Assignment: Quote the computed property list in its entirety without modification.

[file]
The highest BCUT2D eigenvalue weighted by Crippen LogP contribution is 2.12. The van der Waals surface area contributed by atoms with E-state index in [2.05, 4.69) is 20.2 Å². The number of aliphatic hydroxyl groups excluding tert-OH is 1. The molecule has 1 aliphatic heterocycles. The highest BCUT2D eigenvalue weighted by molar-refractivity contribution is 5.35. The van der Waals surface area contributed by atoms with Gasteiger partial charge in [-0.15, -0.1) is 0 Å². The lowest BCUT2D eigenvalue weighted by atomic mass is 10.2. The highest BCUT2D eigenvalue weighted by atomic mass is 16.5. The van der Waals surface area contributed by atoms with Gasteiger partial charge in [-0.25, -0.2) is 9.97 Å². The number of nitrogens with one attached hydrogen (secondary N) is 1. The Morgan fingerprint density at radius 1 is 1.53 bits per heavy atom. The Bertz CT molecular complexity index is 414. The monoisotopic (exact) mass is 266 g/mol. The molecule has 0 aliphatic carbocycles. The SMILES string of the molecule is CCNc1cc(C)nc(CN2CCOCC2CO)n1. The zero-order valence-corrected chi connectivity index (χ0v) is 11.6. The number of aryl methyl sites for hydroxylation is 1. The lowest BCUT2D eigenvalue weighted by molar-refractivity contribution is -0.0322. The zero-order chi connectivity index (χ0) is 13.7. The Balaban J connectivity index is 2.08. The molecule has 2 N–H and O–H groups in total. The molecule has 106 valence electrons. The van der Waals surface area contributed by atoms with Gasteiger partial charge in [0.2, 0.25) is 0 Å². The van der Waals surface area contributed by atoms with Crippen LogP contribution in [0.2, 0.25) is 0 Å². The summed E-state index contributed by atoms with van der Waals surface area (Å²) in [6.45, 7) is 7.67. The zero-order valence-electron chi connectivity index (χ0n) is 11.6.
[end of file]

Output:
The highest BCUT2D eigenvalue weighted by Crippen LogP contribution is 2.12. The van der Waals surface area contributed by atoms with E-state index in [2.05, 4.69) is 20.2 Å². The number of aliphatic hydroxyl groups excluding tert-OH is 1. The molecule has 1 aliphatic heterocycles. The highest BCUT2D eigenvalue weighted by molar-refractivity contribution is 5.35. The van der Waals surface area contributed by atoms with Gasteiger partial charge in [-0.15, -0.1) is 0 Å². The lowest BCUT2D eigenvalue weighted by atomic mass is 10.2. The highest BCUT2D eigenvalue weighted by atomic mass is 16.5. The van der Waals surface area contributed by atoms with Gasteiger partial charge in [-0.25, -0.2) is 9.97 Å². The number of nitrogens with one attached hydrogen (secondary N) is 1. The Morgan fingerprint density at radius 1 is 1.53 bits per heavy atom. The Bertz CT molecular complexity index is 414. The monoisotopic (exact) mass is 266 g/mol. The molecule has 0 aliphatic carbocycles. The SMILES string of the molecule is CCNc1cc(C)nc(CN2CCOCC2CO)n1. The zero-order valence-corrected chi connectivity index (χ0v) is 11.6. The number of aryl methyl sites for hydroxylation is 1. The lowest BCUT2D eigenvalue weighted by molar-refractivity contribution is -0.0322. The zero-order chi connectivity index (χ0) is 13.7. The Balaban J connectivity index is 2.08. The molecule has 2 N–H and O–H groups in total. The molecule has 106 valence electrons. The van der Waals surface area contributed by atoms with Gasteiger partial charge in [0.2, 0.25) is 0 Å². The van der Waals surface area contributed by atoms with Crippen LogP contribution in [0.2, 0.25) is 0 Å². The summed E-state index contributed by atoms with van der Waals surface area (Å²) in [6.45, 7) is 7.67. The zero-order valence-electron chi connectivity index (χ0n) is 11.6.